We finally arrived at a small wooden shelter with a heavy set wooden door. Inside roughly hewn planks served as seats and in the centre stood a little wooden stove, only about a foot wide, its black chimney punching up through the ceiling. We lit it and donned our snow shoes for the final assault on the summit.

The higher we went, the more the wind blew, sweeping aside the snow and leaving swaths of hard ice encrusted with the shrubs that lay below it. As we walked, the ice cracked in wide plates beneath our feet. Sliding and scrambling, we made our way to the top and looked out over the valleys below us.

The hut was toasty warm by the time we returned. Needing little maintenance, just a topping up of wood, it is a perfect retreat from the cold – unfussy and efficient in true Swedish style.

We made our way down, skirting the mountain to reach a frozen lake, its edges dotted with stranded boathouses buried in snow.

The light was dying as we slid out across it. The solid mass of water stretched out into the distance, the far bank but a thin line in a panorama of white.

We skied to the local hotel along a flood-lit track. And rewarded ourselves with a three-course meal of delicate carpaccio, local lamb and rich sheep’s yogurt dribbled in locally-made honey; all washed down with a local beer named Heaven.

Edåsdalen is a place to slow down; to spend time together without clutter, by open fires where people have the time to welcome you to their home.

How to get there: Scandinavian Airlines has frequent flights to Trondheim via Stockholm or Oslo ( From here you can catch a train to Undersåker and Josef will collect you from the station.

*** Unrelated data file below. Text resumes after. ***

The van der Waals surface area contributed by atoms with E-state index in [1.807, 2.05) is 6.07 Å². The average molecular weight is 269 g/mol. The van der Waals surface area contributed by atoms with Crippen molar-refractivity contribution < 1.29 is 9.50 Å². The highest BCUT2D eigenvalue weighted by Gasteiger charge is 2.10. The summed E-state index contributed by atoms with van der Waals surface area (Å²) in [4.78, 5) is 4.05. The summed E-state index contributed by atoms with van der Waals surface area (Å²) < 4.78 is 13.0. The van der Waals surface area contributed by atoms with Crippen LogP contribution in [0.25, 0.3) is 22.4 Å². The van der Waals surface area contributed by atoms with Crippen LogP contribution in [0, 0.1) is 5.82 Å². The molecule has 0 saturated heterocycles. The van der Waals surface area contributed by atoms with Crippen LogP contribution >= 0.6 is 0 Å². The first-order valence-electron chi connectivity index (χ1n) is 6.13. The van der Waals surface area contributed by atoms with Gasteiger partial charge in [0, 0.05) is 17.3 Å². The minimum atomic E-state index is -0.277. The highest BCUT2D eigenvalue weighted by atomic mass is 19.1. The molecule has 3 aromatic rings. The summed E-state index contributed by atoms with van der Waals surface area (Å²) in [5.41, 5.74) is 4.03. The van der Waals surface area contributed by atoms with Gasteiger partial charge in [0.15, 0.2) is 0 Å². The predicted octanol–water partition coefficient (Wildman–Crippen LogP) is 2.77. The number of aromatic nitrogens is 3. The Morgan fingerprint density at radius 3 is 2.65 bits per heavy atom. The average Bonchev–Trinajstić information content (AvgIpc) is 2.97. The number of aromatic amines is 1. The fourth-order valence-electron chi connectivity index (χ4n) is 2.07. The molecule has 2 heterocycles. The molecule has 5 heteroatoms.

Where to stay:We stayed at the Dalens Gård Mountain Lodge in Edåsdalen ( There is also the nearby Hotell Köjagården (

Where to eat:The evening meals in the Hotell Köjagården are spectacular, and the Vita Renen, a mountain hut you reach by your own steam or by skidoo, serves the best goulash I’ve ever tasted (

Nordic versus ski touring:In Nordic skiing your heel is never clipped to the ski and you use light, long skis and soft boots. With ski touring, you use skins on your skis for uphill and solid ski boots that can be clipped into the ski for going downhill.


Scotland: If there’s snow, there are numerous trails throughout Scotland, such as below Cairngorms National Park ( If there isn’t any snow, Huntly Nordic and Outdoor Centre, in Aberdeenshire, is a purpose-built all-weather facility (

Italy: The FIS Nordic World Ski Championships begin on the 20th of February in Val di Fiemme, so this is the place to test your skills (

Austria: Why cycle to work? In Vienna they ski to work along the shores of the River Danube (

France/Switzerland: The ultimate Alpine cross-country challenge is the Haute Route, a high mountain ski touring trail from Chamonix to Zermatt. Wilderness Journeys run eight-day Haute Route trips (

Norway: If it all seems like too much work, you could get yourself a husky. Nature Travel runs a Nordic ski expedition on the Finnmark plateau in Arctic Norway with husky helpers (